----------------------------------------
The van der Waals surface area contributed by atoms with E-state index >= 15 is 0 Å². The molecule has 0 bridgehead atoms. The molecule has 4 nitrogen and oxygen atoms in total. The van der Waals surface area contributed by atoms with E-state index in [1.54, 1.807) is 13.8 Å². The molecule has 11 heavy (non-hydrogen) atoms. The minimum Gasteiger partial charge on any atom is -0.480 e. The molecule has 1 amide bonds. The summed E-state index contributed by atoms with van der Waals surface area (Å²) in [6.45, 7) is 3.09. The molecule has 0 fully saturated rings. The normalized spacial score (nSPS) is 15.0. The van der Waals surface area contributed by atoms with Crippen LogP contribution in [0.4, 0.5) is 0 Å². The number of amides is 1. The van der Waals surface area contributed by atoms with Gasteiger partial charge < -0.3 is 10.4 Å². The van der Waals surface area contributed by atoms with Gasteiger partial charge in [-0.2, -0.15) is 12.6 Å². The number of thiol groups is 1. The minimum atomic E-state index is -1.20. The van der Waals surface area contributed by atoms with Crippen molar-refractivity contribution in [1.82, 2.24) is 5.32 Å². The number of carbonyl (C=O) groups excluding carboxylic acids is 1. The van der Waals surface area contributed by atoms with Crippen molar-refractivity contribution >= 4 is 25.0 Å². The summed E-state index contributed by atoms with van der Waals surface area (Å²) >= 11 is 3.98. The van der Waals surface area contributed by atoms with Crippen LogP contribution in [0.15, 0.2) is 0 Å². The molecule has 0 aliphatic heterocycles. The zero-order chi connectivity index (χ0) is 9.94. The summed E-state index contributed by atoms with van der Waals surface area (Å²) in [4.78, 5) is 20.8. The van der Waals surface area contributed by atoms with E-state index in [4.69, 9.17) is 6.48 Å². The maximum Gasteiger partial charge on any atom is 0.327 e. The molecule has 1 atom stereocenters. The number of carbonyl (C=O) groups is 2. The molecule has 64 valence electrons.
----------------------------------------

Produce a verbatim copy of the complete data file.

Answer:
The van der Waals surface area contributed by atoms with E-state index >= 15 is 0 Å². The molecule has 0 bridgehead atoms. The molecule has 4 nitrogen and oxygen atoms in total. The van der Waals surface area contributed by atoms with E-state index in [1.54, 1.807) is 13.8 Å². The molecule has 11 heavy (non-hydrogen) atoms. The minimum Gasteiger partial charge on any atom is -0.480 e. The molecule has 1 amide bonds. The summed E-state index contributed by atoms with van der Waals surface area (Å²) in [6.45, 7) is 3.09. The molecule has 0 fully saturated rings. The normalized spacial score (nSPS) is 15.0. The van der Waals surface area contributed by atoms with Crippen LogP contribution in [0.4, 0.5) is 0 Å². The number of amides is 1. The van der Waals surface area contributed by atoms with Gasteiger partial charge < -0.3 is 10.4 Å². The van der Waals surface area contributed by atoms with Gasteiger partial charge in [-0.2, -0.15) is 12.6 Å². The number of thiol groups is 1. The minimum atomic E-state index is -1.20. The van der Waals surface area contributed by atoms with Crippen molar-refractivity contribution in [1.82, 2.24) is 5.32 Å². The number of carbonyl (C=O) groups excluding carboxylic acids is 1. The van der Waals surface area contributed by atoms with Crippen molar-refractivity contribution >= 4 is 25.0 Å². The summed E-state index contributed by atoms with van der Waals surface area (Å²) >= 11 is 3.98. The van der Waals surface area contributed by atoms with Crippen LogP contribution in [0.15, 0.2) is 0 Å². The molecule has 0 aliphatic heterocycles. The zero-order chi connectivity index (χ0) is 9.94. The summed E-state index contributed by atoms with van der Waals surface area (Å²) in [4.78, 5) is 20.8. The van der Waals surface area contributed by atoms with E-state index in [4.69, 9.17) is 6.48 Å². The maximum Gasteiger partial charge on any atom is 0.327 e. The molecule has 1 atom stereocenters. The number of carbonyl (C=O) groups is 2. The molecule has 64 valence electrons.